Anatomy of a Failed Bicycle Spoke
The other day on the way to work I herd a "tink" from the front wheel sound as I came to a stop. I looked down and there was a spoke hanging off the hub. I got off the bike, removed the spoke then put it in my back pack. I loosened the brake adjuster a bit so the wheel would turn and continued to work.
When I got to work I had a look at the broken end and noticed that it had the classic marks of a brittle fatigue fracture. Not wanting to miss the chance to document a failure I took a couple of pictures. The wheel had over 7000 miles on it when the spoke. Using a circumference of 210cm, yields 5.7 million cycles on the spoke. This is plenty of cycles to cause a fatigue failure. This type of failure typically takes place in three phases.
- Initial crack initiation - This usually happens at some sort of stress riser. In this case it was the root of the thread.
- Progressive crack growth across the part - The crack will progress a tiny bit with each cycle perpendicular to the load direction. This leaves little marks on the fracture surface.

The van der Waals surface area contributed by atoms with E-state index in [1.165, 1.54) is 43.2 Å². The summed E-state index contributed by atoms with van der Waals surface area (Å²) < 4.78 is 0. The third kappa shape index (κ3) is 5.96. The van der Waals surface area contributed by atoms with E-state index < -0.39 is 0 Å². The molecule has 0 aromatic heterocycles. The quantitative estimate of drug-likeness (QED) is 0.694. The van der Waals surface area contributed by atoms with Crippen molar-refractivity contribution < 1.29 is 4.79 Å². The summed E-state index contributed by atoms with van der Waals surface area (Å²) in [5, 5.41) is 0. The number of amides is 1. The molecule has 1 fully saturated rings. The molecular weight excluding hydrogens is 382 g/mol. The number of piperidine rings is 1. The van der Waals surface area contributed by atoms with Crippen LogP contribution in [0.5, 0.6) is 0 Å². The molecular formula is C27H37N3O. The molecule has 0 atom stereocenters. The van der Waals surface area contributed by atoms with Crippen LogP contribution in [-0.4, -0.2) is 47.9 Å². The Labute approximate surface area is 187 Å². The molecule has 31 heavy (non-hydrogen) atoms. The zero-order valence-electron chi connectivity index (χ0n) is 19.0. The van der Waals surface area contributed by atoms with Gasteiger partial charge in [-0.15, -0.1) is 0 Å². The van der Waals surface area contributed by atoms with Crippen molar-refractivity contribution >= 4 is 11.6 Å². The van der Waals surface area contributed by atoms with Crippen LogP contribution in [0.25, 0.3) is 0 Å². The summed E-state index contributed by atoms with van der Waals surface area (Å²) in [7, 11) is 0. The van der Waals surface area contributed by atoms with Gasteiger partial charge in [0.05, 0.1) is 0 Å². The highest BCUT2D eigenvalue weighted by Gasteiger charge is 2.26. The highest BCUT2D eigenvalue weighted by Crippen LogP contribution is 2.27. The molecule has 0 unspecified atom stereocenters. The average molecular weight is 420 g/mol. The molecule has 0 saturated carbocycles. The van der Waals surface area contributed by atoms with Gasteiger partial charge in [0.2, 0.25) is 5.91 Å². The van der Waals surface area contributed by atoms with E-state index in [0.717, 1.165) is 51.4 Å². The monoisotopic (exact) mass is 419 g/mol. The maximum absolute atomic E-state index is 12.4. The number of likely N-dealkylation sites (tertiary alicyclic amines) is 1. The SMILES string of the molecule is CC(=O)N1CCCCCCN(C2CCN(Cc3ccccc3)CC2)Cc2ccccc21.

- Final sudden fracture of the remaining cross section - As the crack progresses the remaining bit of material has to bear the weight of the load. At some point the cross section is too small to take it and "tink" the part fails. This part of the fracture is usually ductile and is seen as a popcorn surface under high magnification.
Here is a side view of the broken spoke. The spoke broke right where the nipple ended. The manufacturer used rolled threads with a rounded root profile to reduce the amount of stress concentration. Still, there must have been some concentration as that is where the crack started.
The "beachmarks" are made when something unusual happens during the progress of the crack. Perhaps I rode in the rain, washed the bike or hit a big pot hole to cause these.The Scanning Electron Microscope (SEM) is the real deal for looking at the fracture surface. The three distinct phases of failure can be seen. Click on the picture to super size.Area "A" where the brittle fracture is progressing. The tiny striation marks are clearly visible.Area "B" where the final ductile failure occurred. The surface has a dimpled appearance in this region.